60-Second Science

Grasshoppers Adjust Calls in Traffic Din

Compared with males that lived someplace quiet, roadside-dwelling grasshoppers selectively boosted the bass notes in their mating calls to be heard above traffic noise. Karen Hopkin reports

If you’ve ever tried to flirt it up at a party or a club or maybe a construction site, you know it can be tough making yourself heard above the din. One solution is to go home and text your love interest. But a more immediate one is to shout. And that’s pretty much the approach male grasshoppers take when the roar of traffic threatens to drown out their mating calls. The results appear in the British Ecological Society journal Functional Ecology. [Ulrike Lampe et al., Staying tuned: grasshoppers from noisy roadside habitats produce courtship signals with elevated frequency components]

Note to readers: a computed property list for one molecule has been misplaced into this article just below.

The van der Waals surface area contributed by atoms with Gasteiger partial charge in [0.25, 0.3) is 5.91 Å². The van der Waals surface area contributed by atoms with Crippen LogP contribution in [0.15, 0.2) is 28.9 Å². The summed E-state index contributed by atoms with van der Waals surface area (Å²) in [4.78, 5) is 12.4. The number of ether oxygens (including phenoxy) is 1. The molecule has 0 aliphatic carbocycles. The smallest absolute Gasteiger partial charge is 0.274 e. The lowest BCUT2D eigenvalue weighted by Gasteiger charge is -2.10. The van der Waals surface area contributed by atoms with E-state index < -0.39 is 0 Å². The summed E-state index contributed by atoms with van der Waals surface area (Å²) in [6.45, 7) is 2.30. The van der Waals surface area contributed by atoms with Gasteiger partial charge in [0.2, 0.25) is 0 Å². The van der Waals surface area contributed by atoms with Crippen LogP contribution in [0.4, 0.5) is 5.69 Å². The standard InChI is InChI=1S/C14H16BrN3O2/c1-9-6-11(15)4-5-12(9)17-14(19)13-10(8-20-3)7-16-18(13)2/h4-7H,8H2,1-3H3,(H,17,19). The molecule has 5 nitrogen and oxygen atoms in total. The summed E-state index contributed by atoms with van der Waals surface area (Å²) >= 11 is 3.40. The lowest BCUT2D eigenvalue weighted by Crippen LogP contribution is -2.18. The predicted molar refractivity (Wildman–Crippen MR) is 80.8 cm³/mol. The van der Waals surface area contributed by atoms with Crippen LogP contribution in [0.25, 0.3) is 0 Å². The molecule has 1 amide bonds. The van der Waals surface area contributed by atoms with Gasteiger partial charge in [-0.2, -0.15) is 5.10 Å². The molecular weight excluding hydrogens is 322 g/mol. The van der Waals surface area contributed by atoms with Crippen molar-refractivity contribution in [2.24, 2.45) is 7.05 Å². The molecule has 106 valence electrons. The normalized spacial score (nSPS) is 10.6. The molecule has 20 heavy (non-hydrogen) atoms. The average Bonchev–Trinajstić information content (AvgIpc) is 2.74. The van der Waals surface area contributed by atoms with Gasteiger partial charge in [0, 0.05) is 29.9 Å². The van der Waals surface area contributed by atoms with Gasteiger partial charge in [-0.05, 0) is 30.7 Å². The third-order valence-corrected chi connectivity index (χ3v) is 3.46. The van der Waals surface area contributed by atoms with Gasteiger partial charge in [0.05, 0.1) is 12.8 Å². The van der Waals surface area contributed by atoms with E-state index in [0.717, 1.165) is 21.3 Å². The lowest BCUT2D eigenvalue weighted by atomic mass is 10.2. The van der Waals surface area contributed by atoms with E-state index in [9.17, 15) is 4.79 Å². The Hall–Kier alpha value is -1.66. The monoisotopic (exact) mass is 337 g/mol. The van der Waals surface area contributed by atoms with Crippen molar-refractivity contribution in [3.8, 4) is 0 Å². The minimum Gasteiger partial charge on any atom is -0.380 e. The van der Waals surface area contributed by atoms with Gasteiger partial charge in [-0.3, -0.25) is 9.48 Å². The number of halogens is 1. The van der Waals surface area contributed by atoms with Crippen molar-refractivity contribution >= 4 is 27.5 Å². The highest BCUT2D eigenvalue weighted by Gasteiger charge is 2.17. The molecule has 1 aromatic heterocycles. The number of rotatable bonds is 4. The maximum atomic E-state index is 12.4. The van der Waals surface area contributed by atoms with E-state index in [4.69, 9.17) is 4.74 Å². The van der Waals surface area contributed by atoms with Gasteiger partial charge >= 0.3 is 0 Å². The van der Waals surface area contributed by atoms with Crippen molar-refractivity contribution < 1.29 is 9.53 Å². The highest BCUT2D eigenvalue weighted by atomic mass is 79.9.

Lots of animals use sound to woo a potential partner. But what happens when an unnaturally noisy environment all but overwhelms such romantic entreaties?

To see how grasshoppers cope with vehicular clamor, researchers collected about 200 males, half from the scrub along the highway. Then they showed the lads a female and recorded the results. Turns out that, compared to males that lived someplace quiet, the roadside chirpers selectively boosted the bass notes in their love song, precisely the part that would have gotten lost during rush hour.

—Karen Hopkin

[The above text is a transcript of this podcast.]

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